Colorado River water stored in Lake Mead and released from Hoover Dam has significant benefits. In an average year, 9.5 MAF of water is released from Hoover Dam, helping meet the domestic needs of more than 30 million people and irrigating about 2.5 million acres in the U.S. and Mexico. The three Reclamation hydroelectric power plants on the lower river generate more than 6 billion kilowatt hours of power in an average year; enough electricity to meet the needs of more than 2.5 million people.
Lower Basin Projects
- The Boulder Canyon Project includes Hoover Dam, Imperial Diversion Dam and the All-American Canal
- The Parker-Davis Project includes Davis Dam and Parker Dam.
- The Robert B. Griffith Project serves Southern Nevada.
- The Central Arizona Project serves Arizona.
- The Yuma Project serves irrigated farmlands in Southwestern Arizona and Southeastern California.
- The Palo Verde Diversion Dam serves irrigated farmlands in Southeastern California.
Recreation at Reclamation Projects
Reclamation projects in the Colorado River Basin have created some of America's premier recreational opportunities. Boating, camping, fishing and many other outdoor activities are readily available. The Colorado River’s two largest reservoirs, Lake Mead and Lake Powell, have become international destination areas. Visitor centers at Flaming Gorge, Glen Canyon and Hoover dams provide information about Reclamation, water management and the purpose and function of the specific dams and power plants. Many of the visitor areas also provide cultural and archaeological interpretive opportunities and well-designed facilities for persons with disabilities. In most instances, the recreational areas on Reclamation projects are managed by other federal agencies or by state or local entities.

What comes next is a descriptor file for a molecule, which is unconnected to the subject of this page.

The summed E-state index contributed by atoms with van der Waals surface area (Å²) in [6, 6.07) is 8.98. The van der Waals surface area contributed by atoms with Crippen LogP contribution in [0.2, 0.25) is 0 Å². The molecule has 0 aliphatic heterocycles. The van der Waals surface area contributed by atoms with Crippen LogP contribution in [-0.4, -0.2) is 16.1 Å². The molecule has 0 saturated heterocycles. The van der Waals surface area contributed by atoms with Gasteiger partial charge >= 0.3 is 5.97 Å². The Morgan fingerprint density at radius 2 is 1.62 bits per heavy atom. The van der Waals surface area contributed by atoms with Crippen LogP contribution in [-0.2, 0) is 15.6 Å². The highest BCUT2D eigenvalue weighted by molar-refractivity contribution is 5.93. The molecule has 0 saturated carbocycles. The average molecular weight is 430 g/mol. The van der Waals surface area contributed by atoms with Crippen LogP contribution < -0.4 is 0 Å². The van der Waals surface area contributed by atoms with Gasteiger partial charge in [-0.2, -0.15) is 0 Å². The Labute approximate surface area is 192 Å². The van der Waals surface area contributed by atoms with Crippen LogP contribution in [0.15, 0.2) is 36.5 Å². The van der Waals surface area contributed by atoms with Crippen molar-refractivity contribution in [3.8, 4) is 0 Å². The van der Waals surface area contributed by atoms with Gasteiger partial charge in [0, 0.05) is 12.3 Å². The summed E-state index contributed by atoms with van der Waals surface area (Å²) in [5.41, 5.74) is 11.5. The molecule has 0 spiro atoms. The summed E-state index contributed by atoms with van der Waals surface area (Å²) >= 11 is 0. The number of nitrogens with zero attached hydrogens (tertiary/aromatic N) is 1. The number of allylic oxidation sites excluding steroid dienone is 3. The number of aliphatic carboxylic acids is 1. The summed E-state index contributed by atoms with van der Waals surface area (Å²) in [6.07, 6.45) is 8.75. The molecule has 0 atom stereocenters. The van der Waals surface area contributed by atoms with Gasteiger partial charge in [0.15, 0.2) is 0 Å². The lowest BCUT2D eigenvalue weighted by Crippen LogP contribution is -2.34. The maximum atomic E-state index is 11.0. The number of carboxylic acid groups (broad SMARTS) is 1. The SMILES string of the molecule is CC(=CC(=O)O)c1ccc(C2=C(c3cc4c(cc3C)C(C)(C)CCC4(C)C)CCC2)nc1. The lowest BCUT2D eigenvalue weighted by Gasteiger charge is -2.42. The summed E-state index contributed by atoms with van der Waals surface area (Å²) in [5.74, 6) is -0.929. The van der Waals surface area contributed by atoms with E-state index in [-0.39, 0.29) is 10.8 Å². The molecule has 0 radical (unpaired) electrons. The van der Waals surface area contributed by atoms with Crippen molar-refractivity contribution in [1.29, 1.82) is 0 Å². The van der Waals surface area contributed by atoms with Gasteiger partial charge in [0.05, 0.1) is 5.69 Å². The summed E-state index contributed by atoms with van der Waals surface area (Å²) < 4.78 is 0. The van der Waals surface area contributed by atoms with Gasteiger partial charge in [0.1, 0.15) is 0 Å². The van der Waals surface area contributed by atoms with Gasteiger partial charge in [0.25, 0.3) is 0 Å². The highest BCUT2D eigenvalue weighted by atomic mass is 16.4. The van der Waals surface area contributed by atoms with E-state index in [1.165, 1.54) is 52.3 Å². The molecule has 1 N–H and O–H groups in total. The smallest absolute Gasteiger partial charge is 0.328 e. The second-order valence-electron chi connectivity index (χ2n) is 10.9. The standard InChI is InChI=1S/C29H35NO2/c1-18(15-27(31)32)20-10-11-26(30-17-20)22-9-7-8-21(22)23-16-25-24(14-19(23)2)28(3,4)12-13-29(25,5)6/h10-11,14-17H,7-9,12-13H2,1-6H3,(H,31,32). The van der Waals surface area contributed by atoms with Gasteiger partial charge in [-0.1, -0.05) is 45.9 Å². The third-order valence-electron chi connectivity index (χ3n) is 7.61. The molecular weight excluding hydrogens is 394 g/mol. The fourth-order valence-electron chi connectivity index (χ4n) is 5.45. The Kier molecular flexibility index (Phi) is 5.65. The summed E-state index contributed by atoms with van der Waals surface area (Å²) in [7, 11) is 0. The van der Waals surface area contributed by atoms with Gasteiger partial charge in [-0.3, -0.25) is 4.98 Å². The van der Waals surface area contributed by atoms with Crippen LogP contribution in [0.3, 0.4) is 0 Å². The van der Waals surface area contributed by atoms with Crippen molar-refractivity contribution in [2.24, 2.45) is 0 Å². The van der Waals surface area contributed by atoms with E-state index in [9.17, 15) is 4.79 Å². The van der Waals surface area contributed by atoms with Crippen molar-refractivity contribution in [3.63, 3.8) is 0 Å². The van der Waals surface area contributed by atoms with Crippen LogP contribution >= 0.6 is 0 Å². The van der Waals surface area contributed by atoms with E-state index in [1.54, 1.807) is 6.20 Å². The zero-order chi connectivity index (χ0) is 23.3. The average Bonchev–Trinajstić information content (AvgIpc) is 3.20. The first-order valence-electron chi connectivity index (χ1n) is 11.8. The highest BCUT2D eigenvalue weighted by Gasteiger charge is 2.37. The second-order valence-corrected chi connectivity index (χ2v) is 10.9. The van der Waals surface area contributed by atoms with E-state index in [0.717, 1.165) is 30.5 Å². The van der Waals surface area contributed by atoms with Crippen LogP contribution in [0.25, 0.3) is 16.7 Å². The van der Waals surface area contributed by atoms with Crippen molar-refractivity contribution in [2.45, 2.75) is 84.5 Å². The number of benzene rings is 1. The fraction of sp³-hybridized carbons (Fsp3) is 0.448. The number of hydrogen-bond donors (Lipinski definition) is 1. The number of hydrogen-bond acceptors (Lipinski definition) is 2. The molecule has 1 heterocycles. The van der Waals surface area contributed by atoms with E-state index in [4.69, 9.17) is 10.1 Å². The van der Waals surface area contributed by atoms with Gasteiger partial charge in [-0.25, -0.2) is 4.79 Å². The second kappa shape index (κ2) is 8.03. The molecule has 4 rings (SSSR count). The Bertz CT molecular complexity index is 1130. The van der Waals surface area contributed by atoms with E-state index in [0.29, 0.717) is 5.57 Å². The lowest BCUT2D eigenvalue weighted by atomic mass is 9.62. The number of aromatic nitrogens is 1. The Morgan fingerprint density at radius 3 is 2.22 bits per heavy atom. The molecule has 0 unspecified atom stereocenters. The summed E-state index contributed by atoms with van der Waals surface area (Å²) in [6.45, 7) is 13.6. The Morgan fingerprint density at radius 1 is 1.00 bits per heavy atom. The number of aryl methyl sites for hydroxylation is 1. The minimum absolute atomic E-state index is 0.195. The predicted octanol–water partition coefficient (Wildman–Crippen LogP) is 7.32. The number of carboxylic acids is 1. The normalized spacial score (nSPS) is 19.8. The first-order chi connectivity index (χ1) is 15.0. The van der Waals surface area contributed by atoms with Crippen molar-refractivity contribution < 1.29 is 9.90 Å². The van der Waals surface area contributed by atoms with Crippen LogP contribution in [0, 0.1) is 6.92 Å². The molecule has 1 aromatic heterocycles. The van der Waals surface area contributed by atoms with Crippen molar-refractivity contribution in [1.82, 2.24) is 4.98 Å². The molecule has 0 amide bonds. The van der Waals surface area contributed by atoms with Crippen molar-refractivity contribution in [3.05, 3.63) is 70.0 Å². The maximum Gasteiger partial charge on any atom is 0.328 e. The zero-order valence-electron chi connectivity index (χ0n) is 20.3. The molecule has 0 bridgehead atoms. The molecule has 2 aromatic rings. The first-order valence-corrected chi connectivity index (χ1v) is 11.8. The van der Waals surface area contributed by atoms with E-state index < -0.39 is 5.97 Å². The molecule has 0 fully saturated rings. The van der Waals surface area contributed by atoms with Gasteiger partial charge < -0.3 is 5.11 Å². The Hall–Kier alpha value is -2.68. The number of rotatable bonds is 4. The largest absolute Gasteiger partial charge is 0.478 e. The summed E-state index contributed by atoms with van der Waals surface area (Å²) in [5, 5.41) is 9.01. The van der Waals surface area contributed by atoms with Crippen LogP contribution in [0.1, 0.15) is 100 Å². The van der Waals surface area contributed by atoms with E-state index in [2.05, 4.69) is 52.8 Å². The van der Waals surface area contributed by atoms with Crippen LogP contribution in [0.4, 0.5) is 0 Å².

Colorado River Basin Salinity Control Program
Salinity in the Colorado River impacts agricultural, municipal and industrial water users across the basin. The Colorado River Basin Salinity Control Act was authorized by Congress in 1974.
Under the program, which was amended in 1984 and 1995, Reclamation uses a variety of approaches to improve salinity-related water quality in the river.
Reclamation operates its Colorado River facilities and programs to balance the needs for water and power resources with the responsibility to protect habitats, ecosystems and species in and along the river. It must also promote the recovery and conservation of endangered species and their habitats. The construction and operation of dams on the Colorado River system is one of several factors affecting the decline of native fishes and other species.
Although most of the dams on the Colorado River were constructed 20 to 50 years prior to passage of the Endangered Species Act, they are not exempt from its requirements. Reclamation works with the U.S. Fish and Wildlife Service, the seven basin states, water and power users, Native American Tribes and environmental groups to develop programs to protect and preserve these species while still allowing needed water use. Numerous activities are under way throughout the Basin to accomplish these goals.
In the Upper Colorado Region, the Upper Colorado River Fish Recovery Program was developed for the river and its tributaries in the upper basin, including the Green River. A similar plan, the San Juan River Basin Recovery Implementation Program, was developed for the San Juan River. In addition, the Glen Canyon Dam Adaptive Management Program provides a process for cooperative integration of dam operations, downstream resource protection and management, and monitoring and research information. These plans allow for the operation of the Upper Basin dams in compliance with the Endangered Species Act. The U.S. Geological Survey’s Grand Canyon Monitoring and Research Center measures effects of Glen Canyon Dam operations on the resources along the Colorado River from Glen Canyon Dam to the inflow of Lake Mead.
Environmental and cultural resource protection and improvement programs and activities are also conducted in the Lower Colorado Region. The Lower Colorado River Multi-Species Conservation Program is the most significant of these programs. This 50-year program is designed to create or restore riparian, marsh and backwater habitat for 27 species native to the region.